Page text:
Monday, 25 November 2013
Blankets, blankets, blankets
It took a while to twist those fringes. Even with my handy little fringe twisting device, my fingers were a little roughed up from it but I guess it's an occupational hazard for fringed items. I have to admit that fringes on a throw type blanket make it look nice. I don't really like them for practicality though. When you pull a fringed blanket up to your chin, the fringes get in the way and tickle your nose!
I tossed it in the washer with cold water and agitated it on and off for a few minutes, checking every minute until it was perfect. It took just a couple of minutes for the yarn to get clean, fuzz up, soften and fill in the weave structure. It's soft, drapey and yummy. If it hadn't been slated for a gift, I'd keep it myself.
Same with blanket number 2 which is on the loom right now. I love the wide bands of colours. The weft is a dark grey. If I had a lighter grey, it would have been my preference, but the dark grey does look really nice. I'd forgotten that I'd switched the direction of the twill every colour change for the plaid, so the pattern on the wide stripes is interesting. It doesn't detract from the look though, so I'm going to leave it. I don't want to have to re-thread the heddles unless I get an virulent attack of inspiration.
This blanket won't have fringes. I'll just hem the ends for a clean and useful finish. That change brought up a major problem with my math. I forgot to remove the amount I'd allotted for fringes and when I subtracted the excess loom waste, I manged to wind on a longer warp than for the checky blanket. I'm thinking I might have enough extra (about 3/4 yard or maybe more) to have a couple of matching pillows or a bag of some sort. What was I thinking?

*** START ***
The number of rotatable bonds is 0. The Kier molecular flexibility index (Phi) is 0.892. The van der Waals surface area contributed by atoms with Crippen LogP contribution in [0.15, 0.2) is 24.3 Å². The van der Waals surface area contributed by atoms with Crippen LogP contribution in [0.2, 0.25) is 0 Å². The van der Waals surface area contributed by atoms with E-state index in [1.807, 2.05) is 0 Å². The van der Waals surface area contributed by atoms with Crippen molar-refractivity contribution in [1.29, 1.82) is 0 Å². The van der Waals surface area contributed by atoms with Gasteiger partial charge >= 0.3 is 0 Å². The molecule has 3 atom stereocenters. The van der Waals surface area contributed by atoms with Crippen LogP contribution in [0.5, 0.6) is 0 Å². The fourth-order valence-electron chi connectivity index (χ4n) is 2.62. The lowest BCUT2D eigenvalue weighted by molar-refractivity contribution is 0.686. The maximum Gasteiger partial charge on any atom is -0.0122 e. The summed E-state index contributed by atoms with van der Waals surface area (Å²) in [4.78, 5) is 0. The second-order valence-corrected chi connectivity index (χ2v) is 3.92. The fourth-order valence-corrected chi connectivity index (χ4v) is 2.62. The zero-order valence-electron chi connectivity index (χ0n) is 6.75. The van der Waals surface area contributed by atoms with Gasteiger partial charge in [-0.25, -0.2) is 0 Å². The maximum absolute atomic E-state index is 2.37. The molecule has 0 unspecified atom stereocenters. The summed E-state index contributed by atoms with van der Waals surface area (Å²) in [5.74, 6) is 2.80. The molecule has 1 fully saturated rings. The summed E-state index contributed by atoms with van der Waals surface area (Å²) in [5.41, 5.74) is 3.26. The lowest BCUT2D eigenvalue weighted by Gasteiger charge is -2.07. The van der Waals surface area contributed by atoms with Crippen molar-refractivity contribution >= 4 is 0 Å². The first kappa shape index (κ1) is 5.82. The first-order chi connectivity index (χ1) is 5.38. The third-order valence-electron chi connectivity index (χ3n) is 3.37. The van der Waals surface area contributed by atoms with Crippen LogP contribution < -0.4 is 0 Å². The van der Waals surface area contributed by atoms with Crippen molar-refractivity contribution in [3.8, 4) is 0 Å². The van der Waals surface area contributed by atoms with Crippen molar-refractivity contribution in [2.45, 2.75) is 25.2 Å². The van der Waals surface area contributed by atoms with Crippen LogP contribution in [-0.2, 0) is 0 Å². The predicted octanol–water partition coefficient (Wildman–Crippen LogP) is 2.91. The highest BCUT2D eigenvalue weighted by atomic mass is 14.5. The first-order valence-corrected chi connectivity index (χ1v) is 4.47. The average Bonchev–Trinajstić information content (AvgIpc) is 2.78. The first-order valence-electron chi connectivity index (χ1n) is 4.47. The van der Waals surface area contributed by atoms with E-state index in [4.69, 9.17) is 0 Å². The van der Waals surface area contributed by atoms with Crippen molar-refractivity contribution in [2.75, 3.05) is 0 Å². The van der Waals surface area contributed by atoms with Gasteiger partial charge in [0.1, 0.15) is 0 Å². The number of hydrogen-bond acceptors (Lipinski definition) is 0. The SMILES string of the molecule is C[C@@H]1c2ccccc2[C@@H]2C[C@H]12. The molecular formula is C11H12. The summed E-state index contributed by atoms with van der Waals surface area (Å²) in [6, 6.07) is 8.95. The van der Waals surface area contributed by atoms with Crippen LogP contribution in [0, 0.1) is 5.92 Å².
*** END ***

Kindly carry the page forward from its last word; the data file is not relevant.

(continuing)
I'm not that fond of tying on warps but I'll have to admit that it's really fast and effective for multiples in large projects. I wouldn't be comfortable about winding on more than one of these blankets at a time because they are pretty bulky and I'd worry about keeping my tension even with that much on the loom. Since the piecing of the two halves, the fringe twisting and all the other finishing bits and pieces takes as long as it does to weave off the fabric, not having to re-thread heddles and re-sley the reed speeds up the process immensely.